Proposals for a juvenile code re-write were approved Wednesday by Georgia’s state Senate Judiciary Committee, the Atlanta Journal-Constitution reports.
Last month, the state House passed House Bill 242 (HB 242) with unanimous approval. The proposed legislation would eliminate the jailing of juveniles for status offenses such as truancy, as well as re-categorize designated felonies into two classes, based on the severity of crimes committed by young people.
Before approving HB 242, the committee altered elements of the bill, most significantly, changing a requirement that extended the timeframe for which detained status offenders were guaranteed hearings. Originally, the bill required hearings for status offenders within 24 hours of being detained; however, the committee revised the period to 72 hours, citing concerns for staffers who may not be able to provide services for young people over weekends or on holidays.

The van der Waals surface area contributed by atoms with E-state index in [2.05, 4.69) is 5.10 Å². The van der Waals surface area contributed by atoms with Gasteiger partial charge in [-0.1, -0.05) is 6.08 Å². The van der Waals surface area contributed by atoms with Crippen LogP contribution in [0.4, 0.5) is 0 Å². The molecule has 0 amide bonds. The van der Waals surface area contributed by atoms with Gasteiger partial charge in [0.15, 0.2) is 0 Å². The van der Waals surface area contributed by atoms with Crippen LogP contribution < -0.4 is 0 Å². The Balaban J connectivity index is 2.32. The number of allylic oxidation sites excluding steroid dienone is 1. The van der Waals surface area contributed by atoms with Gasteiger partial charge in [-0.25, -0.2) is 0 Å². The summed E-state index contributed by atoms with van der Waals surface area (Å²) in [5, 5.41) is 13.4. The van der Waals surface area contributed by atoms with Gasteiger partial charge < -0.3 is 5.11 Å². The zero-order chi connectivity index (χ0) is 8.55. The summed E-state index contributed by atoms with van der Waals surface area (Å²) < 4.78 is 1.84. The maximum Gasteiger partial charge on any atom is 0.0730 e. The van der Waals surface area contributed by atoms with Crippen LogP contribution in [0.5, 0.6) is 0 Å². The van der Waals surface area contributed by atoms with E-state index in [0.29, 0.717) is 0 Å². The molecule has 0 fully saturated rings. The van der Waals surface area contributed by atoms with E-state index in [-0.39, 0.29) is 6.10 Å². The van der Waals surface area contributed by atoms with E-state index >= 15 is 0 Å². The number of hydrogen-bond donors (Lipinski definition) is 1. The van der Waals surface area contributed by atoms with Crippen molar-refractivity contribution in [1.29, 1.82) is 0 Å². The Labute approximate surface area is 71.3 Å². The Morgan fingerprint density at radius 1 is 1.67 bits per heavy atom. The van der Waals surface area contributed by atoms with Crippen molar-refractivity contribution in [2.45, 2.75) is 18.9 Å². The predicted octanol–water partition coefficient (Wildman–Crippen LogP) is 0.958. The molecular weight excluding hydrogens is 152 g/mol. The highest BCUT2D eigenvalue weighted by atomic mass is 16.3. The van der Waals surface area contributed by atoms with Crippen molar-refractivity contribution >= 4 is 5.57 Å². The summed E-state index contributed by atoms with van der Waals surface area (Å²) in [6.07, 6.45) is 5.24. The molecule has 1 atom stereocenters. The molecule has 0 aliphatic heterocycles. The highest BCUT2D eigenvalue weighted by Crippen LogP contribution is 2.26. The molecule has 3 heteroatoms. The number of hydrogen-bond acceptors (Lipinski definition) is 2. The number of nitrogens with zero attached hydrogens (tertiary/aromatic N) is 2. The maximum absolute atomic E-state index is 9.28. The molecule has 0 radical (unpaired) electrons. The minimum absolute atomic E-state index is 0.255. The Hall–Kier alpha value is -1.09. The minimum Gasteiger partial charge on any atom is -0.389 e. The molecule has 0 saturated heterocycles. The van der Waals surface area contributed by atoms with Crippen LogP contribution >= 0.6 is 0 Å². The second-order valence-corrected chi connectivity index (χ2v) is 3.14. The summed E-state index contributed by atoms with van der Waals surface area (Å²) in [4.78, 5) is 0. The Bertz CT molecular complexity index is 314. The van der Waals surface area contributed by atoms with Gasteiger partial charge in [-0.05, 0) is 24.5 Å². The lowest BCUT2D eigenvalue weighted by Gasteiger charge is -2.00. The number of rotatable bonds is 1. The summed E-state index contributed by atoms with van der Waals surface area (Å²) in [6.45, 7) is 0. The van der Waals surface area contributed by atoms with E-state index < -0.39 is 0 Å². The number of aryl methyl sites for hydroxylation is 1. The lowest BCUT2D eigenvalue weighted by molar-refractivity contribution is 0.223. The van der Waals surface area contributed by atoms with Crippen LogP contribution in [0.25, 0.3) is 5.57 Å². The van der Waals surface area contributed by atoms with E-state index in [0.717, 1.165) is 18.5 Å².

The committee also revised the effective date of the proposed legislation, pushing it back by six months; pending Senate approval and authorization by Gov. Nathan Deal, the legislation would now take effect on Jan. 1, 2014.
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